XtreemFS employs the object-based file system concept. File metadata like the filename, owner and the directory tree are stored on a metadata server (MRC). The content of files is split into fixed size chunks of data (the objects); these objects are stored on the object storage servers (OSDs). The size of the objects is fixed per file but may differ between files. This separation of metadata and file content allows us to scale the storage capacity and bandwidth by adding storage servers (OSD) as needed.
The directory service (DIR) servers as a central registry which the XtreemFS services use to find their peers. It is also used by the client to find the MRC storing the volume mounted by the user.
The XtreemFS client is an active component of our system. It translates the file system calls into requests to the MRCs and OSDs in the installation.
XtreemFS supports striping of file content. Different parts of a striped file are handled by different OSDs. Striping can substantially increase read/write throughput, since read and write requests for a single file can be processed by multiple OSDs in parallel. The client ensures that read and write requests for a file are translated to read and write requests at object granularity. Depending on the striping pattern, object requests are then transmitted to the respective OSDs.
For a detailed description of the problems with POSIX semantics and striping as well as our solution, please read our paper on "Striping without Sacrifices" [PDF].
XtreemFS can improve availability, data safety and access times by means of file replication. At its current state, XtreemFS supports replication of read-only file content. Read-only replication requires a file to be explicitly marked as 'read-only' as soon as the file content is no longer supposed to be altered. Once this is done, new replicas can be added.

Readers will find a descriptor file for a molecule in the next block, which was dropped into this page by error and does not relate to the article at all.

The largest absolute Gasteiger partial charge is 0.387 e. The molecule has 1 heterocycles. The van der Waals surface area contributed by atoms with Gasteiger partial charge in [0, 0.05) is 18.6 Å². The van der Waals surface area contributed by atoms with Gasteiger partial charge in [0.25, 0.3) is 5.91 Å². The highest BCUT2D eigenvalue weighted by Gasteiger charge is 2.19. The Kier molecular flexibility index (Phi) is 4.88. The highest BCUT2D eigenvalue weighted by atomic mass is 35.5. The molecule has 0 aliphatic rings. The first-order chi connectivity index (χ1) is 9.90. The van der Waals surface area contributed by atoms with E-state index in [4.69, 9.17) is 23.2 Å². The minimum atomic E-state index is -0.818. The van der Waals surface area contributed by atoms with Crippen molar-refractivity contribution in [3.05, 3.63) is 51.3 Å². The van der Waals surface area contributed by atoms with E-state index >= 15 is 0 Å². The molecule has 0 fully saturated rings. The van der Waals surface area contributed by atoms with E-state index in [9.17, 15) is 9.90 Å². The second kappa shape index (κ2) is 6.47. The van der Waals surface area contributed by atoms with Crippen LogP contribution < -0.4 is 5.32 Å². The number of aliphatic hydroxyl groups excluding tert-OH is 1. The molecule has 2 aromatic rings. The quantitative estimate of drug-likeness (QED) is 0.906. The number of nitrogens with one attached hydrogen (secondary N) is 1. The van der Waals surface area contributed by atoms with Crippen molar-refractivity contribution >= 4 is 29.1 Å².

Replica locations are part of the file's metadata. When opening a file, the client retrieves a list of all replicas, each replica comprising a striping policy and a list of OSDs. In order to read data from a replicated file, a client may contact OSDs from any of the replicas. Thus, fail-over strategies can be implemented by contacting a different OSD with if an OSD does not respond in a timely manner.
Replica consistency is automatically ensured among the OSDs. In response to a read request, an OSD first checks if the corresponding object is locally available. If not, the object is replicated from a remote OSD. Since mulitple remote OSDs may have a replica of the object, a transfer strategy defines which one to choose. As soon as the object data has been fetched, the OSD stores it locally while sending a response to the client. Thus, missing objects of a file replica are filled with data on demand.
Newly created replicas of a file are initially empty, i.e. they do not contain any data. As an alternative to on-demand object fetching, data can also be replicated immediately when the replica is created.
With future versions of XtreemFS, we aim for full read-write replication of file content as well as metadata. We rely on a master-slave scheme to ensure replica consistency: changes are only accepted by a designated master replica and propagated to the remaining slave replicas. In order to ensure system operability in face of master failures, we use a fail-over mechanism based on leases. A replica needs to acquire a lease to become the master replica. Leases are only valid for a certain span of time, which guarantees that crashed master replicas will eventually lose the master status and allow a different replica to become the master. To make sure that all replicas agree on the same master, a lease negotiation protocol based on the Paxos algorithm is used. For further details, please refer to our paper on Paxos-based lease negotiation [PDF].
To efficiently maintain large amounts of file system metadata that may outgrow the main memory of an MRC, we developed BabuDB, a lightweight key-value store. BabuDB has been specifically tailored to the needs of a file system metadata server. Besides offering a decent performance even with large numbers of files and directories, its LSM-Tree-based design allows it to efficiently handle short-lived files. Moreover, it inherently supports snapshots of file system metadata, which will be used in future versions of XtreemFS to create backups and instantaneous snapshots of a volume.
First measurements have shown that our BabuDB-based MRC outperforms an equivalent MRC implementation that is based on a local ext4 file system, as well as one that is based on Berkeley DB for Java. Please visit http://babudb.googlecode.com for more information on BabuDB.